Cause and Effect Analysis: Using Fishbone Diagram and 5 Whys

Cause and effect is a relationship between events or things, where one is the result of the other or others. This is a combination of action and reaction. A cause-and-effect analysis generates and sorts hypotheses about possible causes of problems within a process by asking participants to list all of the possible causes and effects for the identified problem.

Cause and Effect illustration

What is a Fishbone Diagram?

Cause and effect analysis is often conducted by drawing cause-and-effect diagrams (also known as Fishbone Diagram), which organize a large amount of information by showing links between events and their potential or actual causes and provide a means of generating ideas about why the problem is occurring and possible effects of that cause.

The cause-and-effect analysis allows problem solvers to broaden their thinking and look at the overall picture of a problem. Cause-and-effect diagrams can reflect either cause that blocks the way to the desired state or helpful factors needed to reach the desired state.

Fishbone Diagram (also known as Cause and Effect Diagram or Ishikawa Diagram) It visually displays multiple causes for a problem and helps us to identify stakeholder ideas about the causes of problems which Allows us to immediately categorize ideas into themes for analysis or further data gathering. People often use the 5-whys technique in conjunction with the fishbone diagram.

Cause and Effect Diagram

When to Use a Fishbone Diagram?

A cause-and-effect analysis stimulates and broadens thinking about potential or real causes and facilitates further examination of individual causes. Because everyone’s ideas can find a place on the diagram, a cause-and-effect analysis helps to generate consensus about causes. It can help to focus attention on the process where a problem is occurring and to allow for constructive use of facts revealed by reported events.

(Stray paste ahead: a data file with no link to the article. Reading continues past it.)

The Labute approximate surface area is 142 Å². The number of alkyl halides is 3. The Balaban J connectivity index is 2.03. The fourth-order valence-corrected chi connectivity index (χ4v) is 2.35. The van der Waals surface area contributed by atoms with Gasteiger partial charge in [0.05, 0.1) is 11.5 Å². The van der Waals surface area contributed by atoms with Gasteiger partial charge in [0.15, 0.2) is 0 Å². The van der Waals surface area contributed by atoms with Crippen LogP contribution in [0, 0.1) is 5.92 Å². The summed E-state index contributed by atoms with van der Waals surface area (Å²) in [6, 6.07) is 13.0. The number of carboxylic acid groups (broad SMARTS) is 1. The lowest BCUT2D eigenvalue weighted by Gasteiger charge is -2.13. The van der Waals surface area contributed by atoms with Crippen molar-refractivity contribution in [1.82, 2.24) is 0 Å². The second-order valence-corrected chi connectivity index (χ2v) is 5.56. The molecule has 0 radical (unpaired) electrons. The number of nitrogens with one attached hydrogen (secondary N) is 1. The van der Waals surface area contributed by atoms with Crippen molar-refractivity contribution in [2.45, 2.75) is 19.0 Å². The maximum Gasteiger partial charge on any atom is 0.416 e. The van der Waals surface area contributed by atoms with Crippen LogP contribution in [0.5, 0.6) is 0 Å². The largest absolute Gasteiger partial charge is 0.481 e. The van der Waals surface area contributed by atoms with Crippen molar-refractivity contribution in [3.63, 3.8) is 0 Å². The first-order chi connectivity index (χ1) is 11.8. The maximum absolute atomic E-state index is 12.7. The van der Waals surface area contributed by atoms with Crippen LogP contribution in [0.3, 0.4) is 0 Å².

• When identifying possible causes for a problem
  • When having difficulty understanding contributing factors or causes of a system failure
  • Most helpful as a team process for brainstorming collaboratively

Steps for Creating a Fishbone Diagram

  1. Identify the problem statement (also referred to as the effect).
  2. Written at the mouth of the fish
  3. Identify the major categories of causes of the problem
  4. Written as branches from the main arrow for each of the major categories include: equipment or supply factors, environmental factors, rules/policy/procedure factors, and people/staff factors
  5. Brainstorm all the possible causes of the problem
  6. Ask “why does this happen?”
  7. Write it as a branch from the appropriate category
  8. Repeat the other categories by asking “Why does this happen?” about each cause
  9. Write sub-causes branching off the cause branches
  10. Ask “Why?” and generate deeper levels of causes and continue organizing them under related causes or categories

Use 5 Whys in Combination with Fishbone Diagram

The 5 Whys can be used individually or as a part of the fishbone (also known as the cause and effect or Ishikawa) diagram. The fishbone diagram helps you explore all potential or real causes that result in a single defect or failure. Once all inputs are established on the fishbone, you can use the 5 Whys technique to drill down to the root causes.

For example:

Statement – Your car stops in the middle of the road. 

1. Why did your car stop?

  • Because it ran out of gas.

2. Why did it run out of gas?

  • Because I didn’t buy any gas on my way to work.

3. Why didn’t you buy any gas this morning?

  • Because I didn’t have any money.

4. Why didn’t you have any money?

  • Because I lost it all last night in a poker game.

5. Why did you lose your money in last night’s poker game?

  • Because I’m not very good at “bluffing” when I don’t have a good hand.

As you can see, in both examples the final Why leads the team to a statement (root cause) that the team can take action upon. It is much quicker to come up with a system that keeps the sales director updated on recent sales or teach a person to “bluff” a hand than it is to try to directly solve the stated problems above without further investigation.


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